Saturday, March 19, 2011

Living Threads - 17 March

In transit now in Singapore, on my way back to The Netherlands, I think of my first meeting with Pung and Frog in the dye studio of the research foundation arm (YPBB) of Threads of Life. They were showing me how to make red dye using the roots of the Morinda citrifolia tree because I had never had the opportunity to see it done in the Batak area. The Batak stopped using that natural dye decades ago.

Ingredients in one of the red dye recipes

Frog working on a Morinda dye bath in the YPBB studio
Pung and Frog are seasoned field workers. They love to go into the villages and speak with the weavers. They are quiet and both are good listeners, respectful of local dynamics, styles and traditions. They like to get close enough to the weavers to become the recipients of stories about their youth. Often it takes awhile before a dye recipe bubbles up in their memory. (We noticed this with Ompu Okta. It emerges gradually. They need to have the opportunity and the encouragement to re-open memories of past weaving practices.) Rarely do Frog and Pung need to teach a dye recipe because they are unable to recover/uncover the local one. And, out of respect for local traditions, they never share a recipe if it has been given to them in confidence.
Pung’s and Frog’s knowledge is rich and varied. They know the trees and plants, the composition of the soils and the waters and the chemical reactions when all the components come together. With their knowledge, they could fill tracts and tomes and contribute so richly to the academic library on Indonesian weaving (including dyeing) traditions. But “writing up findings” is not their thing. Their first love is being in the field, experimenting with the recipes they learn about, assisting the weavers and making beautiful natural colours. They showed me the results of their failed experiments with a laugh. How much work it took to learn the basic proportions needed for a good dye and the factors that influence the variations!

Ever the academic, I felt regretful that this information and their stories were not being pegged down in writing and disseminated. But there is another side to it all. I am also aware that they are preserving knowledge in a different way. When I think about it, I believe it to be a more valuable way. The West would not need or have museums if indigenous worlds were not disappearing. Many of the activities of ethnographic museum flow from the understanding that it is important and possible to “preserve” indigenous traditions in storerooms and documentation systems, the academic formaldehyde for posterity, so that when the traditions disappear forever, there is at least a record of them. Pung and Frog, on the other hand, are reviving traditions. The dye recipes that they have discovered are not being pickled and described for a rarified Western audience, they are being cultivated once again in their cultures of origin. Dissemination happens when a mother teaches them to her daughter. They are dynamic traditions susceptible to change and renewal. I recall haviong felt a little confused when I realized that the successes of YPBB were taking the urgency out of the necessity to record everything for posterity.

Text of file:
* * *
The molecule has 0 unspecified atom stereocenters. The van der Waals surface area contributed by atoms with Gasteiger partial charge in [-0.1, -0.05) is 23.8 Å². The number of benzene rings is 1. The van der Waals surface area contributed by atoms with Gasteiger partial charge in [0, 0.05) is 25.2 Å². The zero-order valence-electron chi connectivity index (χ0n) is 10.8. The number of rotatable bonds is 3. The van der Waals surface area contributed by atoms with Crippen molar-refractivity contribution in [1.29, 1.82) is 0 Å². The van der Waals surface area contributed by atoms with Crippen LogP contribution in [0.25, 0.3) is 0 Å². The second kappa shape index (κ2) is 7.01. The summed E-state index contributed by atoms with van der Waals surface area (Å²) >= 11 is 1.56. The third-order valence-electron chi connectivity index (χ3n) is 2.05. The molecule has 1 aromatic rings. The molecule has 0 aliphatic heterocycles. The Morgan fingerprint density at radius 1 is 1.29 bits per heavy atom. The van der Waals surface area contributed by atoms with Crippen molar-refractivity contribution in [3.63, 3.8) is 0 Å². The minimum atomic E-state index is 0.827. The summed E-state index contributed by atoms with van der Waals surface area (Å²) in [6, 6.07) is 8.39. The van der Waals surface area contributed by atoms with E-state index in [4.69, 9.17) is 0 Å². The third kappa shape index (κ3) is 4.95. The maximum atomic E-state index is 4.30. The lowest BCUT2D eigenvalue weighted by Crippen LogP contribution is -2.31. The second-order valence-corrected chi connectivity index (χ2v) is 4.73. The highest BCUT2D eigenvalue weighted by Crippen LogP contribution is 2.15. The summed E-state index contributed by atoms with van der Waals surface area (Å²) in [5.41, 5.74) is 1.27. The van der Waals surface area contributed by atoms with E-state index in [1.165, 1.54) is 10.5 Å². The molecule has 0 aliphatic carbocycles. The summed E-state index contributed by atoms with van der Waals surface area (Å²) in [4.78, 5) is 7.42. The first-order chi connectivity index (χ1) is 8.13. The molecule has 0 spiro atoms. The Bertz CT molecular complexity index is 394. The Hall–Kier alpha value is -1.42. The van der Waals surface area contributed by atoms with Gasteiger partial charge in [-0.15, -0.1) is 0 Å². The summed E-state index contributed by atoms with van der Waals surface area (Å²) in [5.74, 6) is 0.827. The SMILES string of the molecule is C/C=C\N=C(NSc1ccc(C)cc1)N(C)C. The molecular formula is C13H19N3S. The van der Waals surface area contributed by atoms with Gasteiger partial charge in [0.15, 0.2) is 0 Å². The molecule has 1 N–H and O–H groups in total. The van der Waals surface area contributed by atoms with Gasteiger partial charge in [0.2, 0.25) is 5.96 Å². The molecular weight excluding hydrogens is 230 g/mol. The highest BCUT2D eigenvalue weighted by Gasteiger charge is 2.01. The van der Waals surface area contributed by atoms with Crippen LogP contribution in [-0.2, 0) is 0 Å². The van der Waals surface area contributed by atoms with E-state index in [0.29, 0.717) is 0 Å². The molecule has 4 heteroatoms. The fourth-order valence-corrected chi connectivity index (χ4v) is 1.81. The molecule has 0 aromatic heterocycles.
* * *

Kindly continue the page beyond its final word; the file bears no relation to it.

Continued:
I am an anthropologist who has been shaped by museums and steeped in their history – yet I was curiously elated when I realized that Pung and Frog were making part of the museum endeavour redundant. How brilliantly liberating! If cultural dye traditions were to live as vibrantly as Balinese orchestras in the face of modernity, if they were available for researchers to visit at any time, if indigenous traditions were not threatened but there was room for them and respect for them in the world…it is difficult to even contemplate… the world would be transformed into a living museum and the otherwise redundant buildings called “museums” could perhaps adopt a different interactive role in support of indigenous traditions. How invigorating, satisfying...

On the day that I left Bali (16 March), Frog and Pung left as well. They were heading for the Batak area carrying with them a bag of Morinda citrifolia root, their arsenal of knowledge and their sensitivity to culture. How I wish I could be the proverbial fly on the wall as they work among the Batak. I am impatient to see their results, but they tell me the process is slow and I will have to wait for years. Impatience has no role in this process. If and when they succeed, Batak dye recipes will again be firmly rooted in a few communities, and the weavers will have Threads of Life as their market outlet making their efforts financially worth their while.

...As I post this blog from my office in The Netherlands (in the meantime, I have arrived back home) I have just received a message from Goodman Ompusunggu on Facebook telling me that the weavers in Muara have met Frog and Pung and are excitedly participating in a workshop with them. There is plenty of energy around this renewal of their weaving tradition....How I wish I could be the proverbial fly on the wall....

...A week later, now. Jean Howe has sent me an email telling me about the findings and successes of Frog and Pung. Not surprisingly, the Batak have their own unique recipes with regional variations, and apparently the Morinda root in the Batak area is of high quality. There is great anticipation that soon a natural-dyed Batak textiles will enter the collection of Threads of Life.

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